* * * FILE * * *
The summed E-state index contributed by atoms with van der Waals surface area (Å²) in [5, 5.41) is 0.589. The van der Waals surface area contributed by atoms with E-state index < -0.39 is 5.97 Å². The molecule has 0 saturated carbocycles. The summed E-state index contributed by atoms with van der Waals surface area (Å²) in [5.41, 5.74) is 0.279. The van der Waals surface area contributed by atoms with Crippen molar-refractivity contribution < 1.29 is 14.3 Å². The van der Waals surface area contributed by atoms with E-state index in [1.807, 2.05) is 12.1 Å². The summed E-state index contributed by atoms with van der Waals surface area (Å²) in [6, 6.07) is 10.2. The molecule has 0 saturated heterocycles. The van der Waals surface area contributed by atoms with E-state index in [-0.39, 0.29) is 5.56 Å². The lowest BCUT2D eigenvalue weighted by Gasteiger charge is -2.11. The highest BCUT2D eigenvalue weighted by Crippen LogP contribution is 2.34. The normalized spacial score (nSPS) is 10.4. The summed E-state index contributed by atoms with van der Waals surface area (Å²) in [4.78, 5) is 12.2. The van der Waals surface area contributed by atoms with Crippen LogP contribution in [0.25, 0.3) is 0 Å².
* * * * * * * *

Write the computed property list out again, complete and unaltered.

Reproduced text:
The summed E-state index contributed by atoms with van der Waals surface area (Å²) in [5, 5.41) is 0.589. The van der Waals surface area contributed by atoms with E-state index < -0.39 is 5.97 Å². The molecule has 0 saturated carbocycles. The summed E-state index contributed by atoms with van der Waals surface area (Å²) in [5.41, 5.74) is 0.279. The van der Waals surface area contributed by atoms with Crippen molar-refractivity contribution < 1.29 is 14.3 Å². The van der Waals surface area contributed by atoms with E-state index in [1.807, 2.05) is 12.1 Å². The summed E-state index contributed by atoms with van der Waals surface area (Å²) in [6, 6.07) is 10.2. The molecule has 0 saturated heterocycles. The van der Waals surface area contributed by atoms with E-state index in [-0.39, 0.29) is 5.56 Å². The lowest BCUT2D eigenvalue weighted by Gasteiger charge is -2.11. The highest BCUT2D eigenvalue weighted by Crippen LogP contribution is 2.34. The normalized spacial score (nSPS) is 10.4. The summed E-state index contributed by atoms with van der Waals surface area (Å²) in [4.78, 5) is 12.2. The van der Waals surface area contributed by atoms with Crippen LogP contribution in [0.25, 0.3) is 0 Å².